Web Theoi
AIGLE
 
Greek Name Transliteration Latin Spelling Translation
Αιγλη Aiglê Aegle Shining, Radiant,
Sunlight (aiglê)

AIGLE (or Aegle) was a Naiad or Okeanid nymph, the mother of the Kharites (Graces) by the sun-god Helios.

It should be noted, however, that the Kharites were usually described as daughters of Zeus and Eurynome.

PARENTS
ZEUS & NEIARA (Servius on Virgil Eclogues 6.20?)
OFFSPRING
THE KHARITES (by Helios) (Antimachus Frag, Pausanias 9.35.1, Suidas s.v. Aigles Kharites)

ENCYCLOPEDIA

AEGLE (Aiglê), The most beautiful of the Naiads, daughter of Zeus and Neaera (Virg. Eclog. vi. 20), by whom Helios begot the Charites. (Paus. ix. 35. § 1.)

Source: Dictionary of Greek and Roman Biography and Mythology.


Pausanias, Description of Greece 9. 35. 1 (trans. Jones) (Greek travelogue C2nd A.D.) :
"Antimakhos [of Kolophon, epic poet C5th B.C.], while giving neither the number of the Kharites (Graces) nor their names, says that they are daughters of Aigle (Aegle) and Helios (the Sun)."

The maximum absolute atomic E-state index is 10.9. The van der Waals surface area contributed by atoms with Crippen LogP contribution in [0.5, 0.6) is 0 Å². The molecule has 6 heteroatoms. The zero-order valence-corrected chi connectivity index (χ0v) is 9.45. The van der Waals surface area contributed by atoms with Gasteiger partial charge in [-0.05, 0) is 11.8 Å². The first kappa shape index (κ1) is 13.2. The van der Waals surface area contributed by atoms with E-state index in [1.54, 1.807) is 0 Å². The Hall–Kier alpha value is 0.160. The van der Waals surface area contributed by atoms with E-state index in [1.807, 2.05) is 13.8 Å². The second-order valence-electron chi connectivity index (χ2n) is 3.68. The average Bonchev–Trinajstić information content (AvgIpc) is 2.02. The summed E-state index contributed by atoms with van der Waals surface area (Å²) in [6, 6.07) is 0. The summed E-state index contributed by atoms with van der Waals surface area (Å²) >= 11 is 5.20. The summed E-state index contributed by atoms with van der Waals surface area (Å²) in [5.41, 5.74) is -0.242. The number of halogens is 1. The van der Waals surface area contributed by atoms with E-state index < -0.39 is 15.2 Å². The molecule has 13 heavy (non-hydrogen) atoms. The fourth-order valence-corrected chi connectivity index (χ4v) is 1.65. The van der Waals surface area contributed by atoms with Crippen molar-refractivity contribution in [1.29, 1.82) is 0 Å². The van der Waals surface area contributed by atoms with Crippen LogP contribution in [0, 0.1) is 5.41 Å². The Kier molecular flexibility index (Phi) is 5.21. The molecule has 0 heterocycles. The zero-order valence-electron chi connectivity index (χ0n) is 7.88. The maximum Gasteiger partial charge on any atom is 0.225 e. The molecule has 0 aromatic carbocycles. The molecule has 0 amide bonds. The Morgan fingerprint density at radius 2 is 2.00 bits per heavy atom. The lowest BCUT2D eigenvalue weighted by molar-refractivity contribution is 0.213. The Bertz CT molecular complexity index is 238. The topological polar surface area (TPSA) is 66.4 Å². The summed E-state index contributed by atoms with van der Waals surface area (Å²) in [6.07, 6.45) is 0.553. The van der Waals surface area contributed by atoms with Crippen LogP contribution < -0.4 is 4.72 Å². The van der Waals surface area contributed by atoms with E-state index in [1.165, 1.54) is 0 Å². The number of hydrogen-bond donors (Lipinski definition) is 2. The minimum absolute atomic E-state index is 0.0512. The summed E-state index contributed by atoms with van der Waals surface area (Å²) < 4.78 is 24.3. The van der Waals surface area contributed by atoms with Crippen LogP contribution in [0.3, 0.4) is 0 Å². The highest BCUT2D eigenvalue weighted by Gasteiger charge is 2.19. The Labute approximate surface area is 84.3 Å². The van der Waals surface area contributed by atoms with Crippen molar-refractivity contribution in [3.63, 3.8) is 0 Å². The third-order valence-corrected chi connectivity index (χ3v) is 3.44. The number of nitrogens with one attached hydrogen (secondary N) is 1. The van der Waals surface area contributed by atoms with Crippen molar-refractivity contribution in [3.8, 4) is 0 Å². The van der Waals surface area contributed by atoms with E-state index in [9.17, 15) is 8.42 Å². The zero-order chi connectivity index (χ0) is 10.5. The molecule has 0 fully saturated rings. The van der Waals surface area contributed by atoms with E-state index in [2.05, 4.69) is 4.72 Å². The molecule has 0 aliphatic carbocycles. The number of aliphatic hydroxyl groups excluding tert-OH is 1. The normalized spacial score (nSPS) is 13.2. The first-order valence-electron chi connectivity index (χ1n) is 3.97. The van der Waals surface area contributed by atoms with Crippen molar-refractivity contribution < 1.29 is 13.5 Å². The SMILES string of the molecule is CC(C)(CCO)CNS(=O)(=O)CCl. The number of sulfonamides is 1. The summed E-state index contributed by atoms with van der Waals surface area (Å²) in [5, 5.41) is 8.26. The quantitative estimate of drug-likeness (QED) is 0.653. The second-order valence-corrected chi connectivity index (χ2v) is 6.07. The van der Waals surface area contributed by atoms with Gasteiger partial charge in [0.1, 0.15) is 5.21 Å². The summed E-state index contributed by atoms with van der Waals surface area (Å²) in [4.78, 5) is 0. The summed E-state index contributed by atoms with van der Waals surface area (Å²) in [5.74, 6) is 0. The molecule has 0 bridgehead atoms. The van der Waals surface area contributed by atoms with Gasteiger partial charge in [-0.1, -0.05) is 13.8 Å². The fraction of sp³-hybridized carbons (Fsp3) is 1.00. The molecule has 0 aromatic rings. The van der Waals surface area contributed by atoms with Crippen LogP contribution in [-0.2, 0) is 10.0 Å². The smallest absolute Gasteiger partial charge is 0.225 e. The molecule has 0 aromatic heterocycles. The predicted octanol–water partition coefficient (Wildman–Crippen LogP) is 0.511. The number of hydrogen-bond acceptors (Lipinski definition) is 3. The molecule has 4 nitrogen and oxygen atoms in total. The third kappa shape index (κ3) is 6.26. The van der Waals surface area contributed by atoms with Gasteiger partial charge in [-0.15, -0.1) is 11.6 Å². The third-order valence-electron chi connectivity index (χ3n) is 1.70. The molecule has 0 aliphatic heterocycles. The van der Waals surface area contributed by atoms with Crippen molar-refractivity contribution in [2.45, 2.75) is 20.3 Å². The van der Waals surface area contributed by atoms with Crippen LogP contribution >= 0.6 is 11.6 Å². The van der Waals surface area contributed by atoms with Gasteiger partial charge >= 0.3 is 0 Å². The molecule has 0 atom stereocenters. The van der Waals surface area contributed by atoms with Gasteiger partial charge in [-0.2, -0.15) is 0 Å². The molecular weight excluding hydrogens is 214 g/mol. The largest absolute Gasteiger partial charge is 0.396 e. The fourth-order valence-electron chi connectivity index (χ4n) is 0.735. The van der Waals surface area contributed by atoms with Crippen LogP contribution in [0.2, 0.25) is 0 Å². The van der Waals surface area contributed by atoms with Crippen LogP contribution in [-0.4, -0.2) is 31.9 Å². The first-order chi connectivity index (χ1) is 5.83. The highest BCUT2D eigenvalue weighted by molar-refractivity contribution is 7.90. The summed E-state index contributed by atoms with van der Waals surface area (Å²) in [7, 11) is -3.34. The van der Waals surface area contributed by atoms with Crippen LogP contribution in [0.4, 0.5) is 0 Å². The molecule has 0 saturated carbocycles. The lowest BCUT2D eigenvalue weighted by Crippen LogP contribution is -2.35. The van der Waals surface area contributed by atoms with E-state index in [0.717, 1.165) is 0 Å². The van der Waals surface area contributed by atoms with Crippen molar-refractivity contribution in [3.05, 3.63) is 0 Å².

Suidas s.v. Aigles Kharites (trans. Suda On Line) (Byzantine Greek lexicon C10th A.D.) :
"Aigles Kharites (Radiant Graces): They have plausibly traced the lineage of the Kharites (Graces). Helios (the Sun) is also from Aigle (Aegle), since, it seems, the Kharites are radiant."

Virgil, Georgics 6. 13 ff (trans. Fairclough) (Roman bucolic C1st B.C.) :
"The lads Chromis and Mnasyllos saw Silenus lying asleep in a cave, his veins swollen, as ever, with the wine of yesterday. Hard by lay the garlands, just fallen from his head, and his heavy tankard was hanging by its well-worn handle. Falling on him--for oft the aged one had cheated both of a promised song--they cast him into fetters made from his own garlands. Aegle joins their company and seconds the timid pair--Aegle, fairest of the Naiades--and, as now his eyes open, paints his face and brows with crimson mulberries."


Sources:

  • Pausanias, Description of Greece - Greek Travelogue C2nd A.D.
  • Virgil, Eclogues - Latin Bucolic C1st B.C.
  • Suidas - Byzantine Greek Lexicon C10th A.D.